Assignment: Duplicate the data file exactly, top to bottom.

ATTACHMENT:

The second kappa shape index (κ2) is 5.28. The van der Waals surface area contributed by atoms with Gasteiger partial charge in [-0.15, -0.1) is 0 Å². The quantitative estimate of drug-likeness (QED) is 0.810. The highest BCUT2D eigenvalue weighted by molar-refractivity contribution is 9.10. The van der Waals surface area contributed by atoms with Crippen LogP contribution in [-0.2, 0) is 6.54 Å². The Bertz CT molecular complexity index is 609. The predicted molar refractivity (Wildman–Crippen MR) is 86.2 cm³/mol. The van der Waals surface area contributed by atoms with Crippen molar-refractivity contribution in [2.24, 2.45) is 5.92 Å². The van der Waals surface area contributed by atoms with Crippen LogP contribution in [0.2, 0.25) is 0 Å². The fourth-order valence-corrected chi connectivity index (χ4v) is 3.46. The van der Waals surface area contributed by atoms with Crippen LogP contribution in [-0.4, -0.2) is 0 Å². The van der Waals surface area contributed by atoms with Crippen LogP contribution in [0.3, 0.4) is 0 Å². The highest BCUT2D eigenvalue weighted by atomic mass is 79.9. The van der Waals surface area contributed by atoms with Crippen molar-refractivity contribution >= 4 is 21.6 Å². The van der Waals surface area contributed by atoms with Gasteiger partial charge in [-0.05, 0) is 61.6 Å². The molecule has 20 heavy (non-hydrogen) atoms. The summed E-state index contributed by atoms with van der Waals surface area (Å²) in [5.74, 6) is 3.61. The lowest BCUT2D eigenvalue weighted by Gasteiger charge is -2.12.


The second kappa shape index (κ2) is 5.28. The van der Waals surface area contributed by atoms with Gasteiger partial charge in [-0.15, -0.1) is 0 Å². The quantitative estimate of drug-likeness (QED) is 0.810. The highest BCUT2D eigenvalue weighted by molar-refractivity contribution is 9.10. The van der Waals surface area contributed by atoms with Crippen LogP contribution in [-0.2, 0) is 6.54 Å². The Bertz CT molecular complexity index is 609. The predicted molar refractivity (Wildman–Crippen MR) is 86.2 cm³/mol. The van der Waals surface area contributed by atoms with Crippen molar-refractivity contribution in [2.24, 2.45) is 5.92 Å². The van der Waals surface area contributed by atoms with Crippen LogP contribution in [0.2, 0.25) is 0 Å². The fourth-order valence-corrected chi connectivity index (χ4v) is 3.46. The van der Waals surface area contributed by atoms with Crippen LogP contribution in [-0.4, -0.2) is 0 Å². The van der Waals surface area contributed by atoms with Crippen LogP contribution in [0.3, 0.4) is 0 Å². The highest BCUT2D eigenvalue weighted by atomic mass is 79.9. The van der Waals surface area contributed by atoms with Crippen molar-refractivity contribution >= 4 is 21.6 Å². The van der Waals surface area contributed by atoms with Gasteiger partial charge in [-0.05, 0) is 61.6 Å². The molecule has 20 heavy (non-hydrogen) atoms. The summed E-state index contributed by atoms with van der Waals surface area (Å²) in [5.74, 6) is 3.61. The lowest BCUT2D eigenvalue weighted by Gasteiger charge is -2.12.